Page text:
Nevsky Vocal Ensemble
This group of six singers came to Virginia Beach from St. Petersburg,
Russia and gave a stunning a capella performance of songs ranging from Russian folk music to
jazzy scat vocalese. The group is named for the Neva River which flows through St. Petersburg.
So, when was the last time you heard a basso cantante voice, or heard it
featured in a number of songs in a small ensemble? Such a rare and beautiful instrument
was discovered as part of the Nevsky Vocal Ensemble and belongs to an articulate and charming young
singer, Alexander Gerasimov.
Baritone Sergei Shishkin leads the group, the tenor is Dmitry Skazhenik, the
mezzo-soprano Anastasia Meshchanova, second soprano is Nadezhda Issaeva, and at the top of the vocal
range, first soprano Olga Moskvina. The balance and rapport of this group was truly wonderful,
with precision timing and beautiful, clear tones. The training of these professionals allowed them to
literally do anything and everything a vocal group can do. We purchased the group's excellent CD,
On the troika with the bells, which includes many of the pieces we heard live. Their website,
www.nevskyst.narod.ru , contains audio clips of many of their concert pieces.
A further word on basso cantante. Literally "singing bass" in Italian,
it's defined as a bass singer with a light and high voice. The voice we heard had a wide bass range -
the top was light and lyrically sweet in tone and yet at the bottom of his voice there were tones
reminiscent of a basso profundo, but even here the tone was sweet.
Once again, Prince of Peace director of music Oksana Lutsyshyn has enriched the musical
life of our area. The Nevsky Vocal Ensemble appeared at Prince of Peace on Sunday, December 7, 2003.
Belissima presents Body, Mind, Spirit, Voice
With a membership of 26 women vocalists, Belissima presents two sets of concerts each season at various locations. We saw them at St.Aidan's Episcopal Church in Virginia Beach on March 14, 2004.
The first two pieces were preformed a cappella: Sing a New Song in a peppy arrangement by Michael Mendoza and All that Hath Life Breath Praise Ye the Lord. These began the section Songs of the Spirit.
A premiere performance of a setting of Psalm 40 by Deborah Carr, the group's director and conductor, featured Kelly Poole, with her rich contralto voice, as soloist. The passionate setting, accompanied by bells, was fine with an interesting use of vocal sonorities. An interesting arrangement of There is a Balm in Gilead by William Dawson used part singing effectively and featured Kelly Poole and Iris Julian.
The second section, Songs of the Mind, included Vincent Persichetti's Winter Cantata, made up of three songs: Fallen Leaves, Gentlest Fall of Snow and So Deep. This twentieth-century music used dissonant tones effectively to paint moods and the organ created flute and xylophone sounds as accompaniments. This was perhaps my favorite piece.
Ralph Vaughan Williams' Whither Must I Wander? has a folk song text with an English hymn tune and ends on a minor key. It was followed by James Mulholland's Caledonian Air. The group sang in a Scottish brogue and was accompanied by bells and piano.
Ah! Si mon moine voulait danser (If my monk would dance) by Donald Patriquin has a happy rhythm and was accompanied by wood blocks and piano. Christopher Marshall's Minoi, Minoi, with its laid-back dance rhythm, sways gently. The singers had a good time creating these whimsical tunes in the section titled Songs of the Body.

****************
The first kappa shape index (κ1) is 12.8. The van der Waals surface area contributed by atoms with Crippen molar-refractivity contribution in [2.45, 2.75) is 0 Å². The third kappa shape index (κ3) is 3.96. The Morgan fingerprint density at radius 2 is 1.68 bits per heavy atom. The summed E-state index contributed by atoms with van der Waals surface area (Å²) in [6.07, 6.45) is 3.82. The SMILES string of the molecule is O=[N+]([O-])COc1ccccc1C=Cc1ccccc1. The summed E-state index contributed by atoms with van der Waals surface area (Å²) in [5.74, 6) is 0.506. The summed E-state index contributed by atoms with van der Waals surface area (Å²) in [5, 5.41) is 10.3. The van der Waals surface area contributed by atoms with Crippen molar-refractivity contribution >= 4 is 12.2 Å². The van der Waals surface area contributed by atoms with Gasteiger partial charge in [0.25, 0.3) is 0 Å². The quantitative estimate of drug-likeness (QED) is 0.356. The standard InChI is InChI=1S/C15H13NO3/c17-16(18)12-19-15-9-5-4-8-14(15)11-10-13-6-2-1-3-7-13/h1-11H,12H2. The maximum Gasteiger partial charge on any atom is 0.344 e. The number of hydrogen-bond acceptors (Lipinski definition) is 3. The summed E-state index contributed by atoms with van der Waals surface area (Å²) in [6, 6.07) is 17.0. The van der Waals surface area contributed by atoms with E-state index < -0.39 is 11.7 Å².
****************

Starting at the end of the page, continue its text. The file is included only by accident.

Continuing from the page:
Drumming was an important part of the closing section, Songs of the Voice. The lilting dance rhythms of Mouth Music by Delores Keane/John Faulkner used nonsense words to weave a charming web of a choral song. In Joan Gregoryk's Kalinka, the opening tempo accelerates for drum and voice as the high sopranos effectively explore the top of their range. The ending is dramatic and intense. Bill Henderson's When I Sing is about feeling as light as spring while singing; listening created the same feeling in me.
This non-profit community-based group sings for the love of music and offers their gift of excellent choral singing. Your support, both by attending performances and making a contribution would be much appreciated. If you wish to audition or want more information, call the Board President Joan Pickett at 481-7332. Watch the Artsong Update calendar for up-coming concerts.
Williamsburg Choral Guild Sings McCullough and Brahms
Our first experience of the Williamsburg Choral Guild was a most pleasant one. The occasion was Veterans Day, November 11, 2004, when they performed Donald McCullough's Holocaust Cantata, Songs from the Camps and the Third Movement of Brahms' Requiem in a program entitled In Memoriam in the newly refurbished auditorium at Bruton High School.
Material for the Holocaust Cantata, both spoken and sung, was gathered by Mr. McCullough from the archives of the United States Holocaust Memorial Museum in Washington, D.C. and was first performed at the Kennedy Center in 1998.
The readers and soloists were drawn from the Williamsburg community. The Guild, in its twenty-ninth season, has eighty-five singers who devote time, talent and money to make these programs happen and are led by the very able Jay BeVille, Artistic Director and Conductor.
Holocaust Cantata began with a mournful sound from the solo cello. The song, The Prisoner Rises, introduces us to the idea of starvation in the camps, "The time so hopeless, so full of dread..." Of trains that haul away the beloved from the once peaceful homeland that is now desecrated. But not all of the songs are sad. A line from Song of the Polish Prisoners reads "The strength of our spirits will conquer the tortures, the suffering cannot o'er power us" and is typical of the other theme that is woven into this tapestry of sadness.
McCullough has arranged the music he discovered in his research into simple settings accessible to chorus and audience. Interspersed with the songs are poems read in English, with translations by Denny Clark, that unfold the details of this horrible part of our human history. We must be vigilant as a race to remember this time. Darfur, Abu Graib and daily events in Iraq show mankind is still capable of great self-destruction.